Notice how this function, say-hello, takes a single argument (called req), a map of maps that contains all the data having to do with the HTTP request you received. If you want to grab the name parameter that was defined in the route, you have to get it from the route-params map inside the req map that your function is passed. You probably will want to explore the req object to understand just what Compojure is passing and how to work with such data.

Getting Fancier

Now, Compojure advertises itself as a routing mechanism for Web applications. This raises the question of what sorts of templates Compojure brings to the table. And, the answer is none. That's right, Compojure itself expects you to return strings containing HTML, but how you make those strings is up to you.

Thus, you can create strings, as shown above, in order to return a value. Or, you can use a templating engine, which in the Clojure world, simply means including another dependency and using the functions defined by that dependency:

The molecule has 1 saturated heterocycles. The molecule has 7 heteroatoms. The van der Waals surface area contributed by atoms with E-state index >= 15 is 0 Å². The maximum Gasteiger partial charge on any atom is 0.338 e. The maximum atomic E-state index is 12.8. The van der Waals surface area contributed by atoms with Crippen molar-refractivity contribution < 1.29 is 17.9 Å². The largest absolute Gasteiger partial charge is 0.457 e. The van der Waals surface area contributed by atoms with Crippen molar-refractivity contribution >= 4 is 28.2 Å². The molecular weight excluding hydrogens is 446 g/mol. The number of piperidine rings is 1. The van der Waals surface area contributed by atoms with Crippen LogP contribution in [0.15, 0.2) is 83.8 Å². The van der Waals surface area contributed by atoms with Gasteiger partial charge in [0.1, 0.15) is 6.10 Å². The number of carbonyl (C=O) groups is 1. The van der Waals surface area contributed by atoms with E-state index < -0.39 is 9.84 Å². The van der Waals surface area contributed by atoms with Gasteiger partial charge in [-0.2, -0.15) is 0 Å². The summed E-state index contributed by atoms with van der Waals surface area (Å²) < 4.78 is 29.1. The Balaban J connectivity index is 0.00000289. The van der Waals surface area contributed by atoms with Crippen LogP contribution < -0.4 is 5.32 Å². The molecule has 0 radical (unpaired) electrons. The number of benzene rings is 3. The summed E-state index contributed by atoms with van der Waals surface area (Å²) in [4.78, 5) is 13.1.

(defproject cjtest "0.1.0-SNAPSHOT"
  :description "FIXME: write description"
  :url "http://example.com/FIXME"
  :dependencies [[org.clojure/clojure "1.5.1"]
                 [compojure "1.1.5"]
                 [hiccup "1.0.3"]]
  :plugins [[lein-ring "0.8.5"]]
  :ring {:handler cjtest.handler/app}
  :profiles
  {:dev {:dependencies [[ring-mock "0.1.5"]]}})

Now, within the handler.clj file, you need to make another change, so that you can have access to the "hiccup" HTML-generation system:


(ns cjtest.handler
  (:use compojure.core hiccup.core)
  (:require [compojure.handler :as handler]
            [compojure.route :as route]))

With these in place, you now can create HTML by using a function and Clojure's vector syntax:


(defn say-hello
  [req]
  (html [:p [:b "Hello, "  
  ↪(get (get req :route-params) :name) ]]))